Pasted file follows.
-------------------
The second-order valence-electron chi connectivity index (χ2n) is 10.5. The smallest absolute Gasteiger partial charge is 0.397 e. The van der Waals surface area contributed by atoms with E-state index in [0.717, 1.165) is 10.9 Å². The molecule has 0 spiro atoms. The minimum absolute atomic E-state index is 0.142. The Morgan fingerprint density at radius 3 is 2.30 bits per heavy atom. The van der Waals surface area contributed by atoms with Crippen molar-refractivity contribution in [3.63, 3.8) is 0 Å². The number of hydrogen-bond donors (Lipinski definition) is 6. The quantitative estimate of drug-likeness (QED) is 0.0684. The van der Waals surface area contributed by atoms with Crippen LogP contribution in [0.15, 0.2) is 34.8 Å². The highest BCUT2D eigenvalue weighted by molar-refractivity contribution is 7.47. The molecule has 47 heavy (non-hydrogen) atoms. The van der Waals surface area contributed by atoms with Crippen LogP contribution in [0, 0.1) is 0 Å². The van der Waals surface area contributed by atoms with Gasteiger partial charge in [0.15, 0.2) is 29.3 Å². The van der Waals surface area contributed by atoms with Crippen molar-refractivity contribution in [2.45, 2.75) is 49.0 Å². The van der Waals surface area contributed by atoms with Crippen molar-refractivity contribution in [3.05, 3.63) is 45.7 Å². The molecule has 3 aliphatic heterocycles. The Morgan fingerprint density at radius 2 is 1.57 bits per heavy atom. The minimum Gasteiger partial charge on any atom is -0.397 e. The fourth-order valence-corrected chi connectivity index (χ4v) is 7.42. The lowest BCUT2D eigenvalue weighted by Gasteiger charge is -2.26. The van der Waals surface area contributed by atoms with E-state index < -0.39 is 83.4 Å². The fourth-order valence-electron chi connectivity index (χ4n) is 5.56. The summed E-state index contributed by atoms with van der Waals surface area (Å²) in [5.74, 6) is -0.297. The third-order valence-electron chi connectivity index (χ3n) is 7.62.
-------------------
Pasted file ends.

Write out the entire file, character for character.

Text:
The second-order valence-electron chi connectivity index (χ2n) is 10.5. The smallest absolute Gasteiger partial charge is 0.397 e. The van der Waals surface area contributed by atoms with E-state index in [0.717, 1.165) is 10.9 Å². The molecule has 0 spiro atoms. The minimum absolute atomic E-state index is 0.142. The Morgan fingerprint density at radius 3 is 2.30 bits per heavy atom. The van der Waals surface area contributed by atoms with Crippen molar-refractivity contribution in [3.63, 3.8) is 0 Å². The number of hydrogen-bond donors (Lipinski definition) is 6. The quantitative estimate of drug-likeness (QED) is 0.0684. The van der Waals surface area contributed by atoms with Crippen LogP contribution in [0.15, 0.2) is 34.8 Å². The highest BCUT2D eigenvalue weighted by molar-refractivity contribution is 7.47. The molecule has 47 heavy (non-hydrogen) atoms. The van der Waals surface area contributed by atoms with Crippen LogP contribution in [0, 0.1) is 0 Å². The van der Waals surface area contributed by atoms with Gasteiger partial charge in [0.15, 0.2) is 29.3 Å². The van der Waals surface area contributed by atoms with Crippen molar-refractivity contribution in [2.45, 2.75) is 49.0 Å². The van der Waals surface area contributed by atoms with Crippen molar-refractivity contribution in [3.05, 3.63) is 45.7 Å². The molecule has 3 aliphatic heterocycles. The Morgan fingerprint density at radius 2 is 1.57 bits per heavy atom. The minimum Gasteiger partial charge on any atom is -0.397 e. The fourth-order valence-corrected chi connectivity index (χ4v) is 7.42. The lowest BCUT2D eigenvalue weighted by Gasteiger charge is -2.26. The van der Waals surface area contributed by atoms with E-state index < -0.39 is 83.4 Å². The fourth-order valence-electron chi connectivity index (χ4n) is 5.56. The summed E-state index contributed by atoms with van der Waals surface area (Å²) in [5.74, 6) is -0.297. The third-order valence-electron chi connectivity index (χ3n) is 7.62.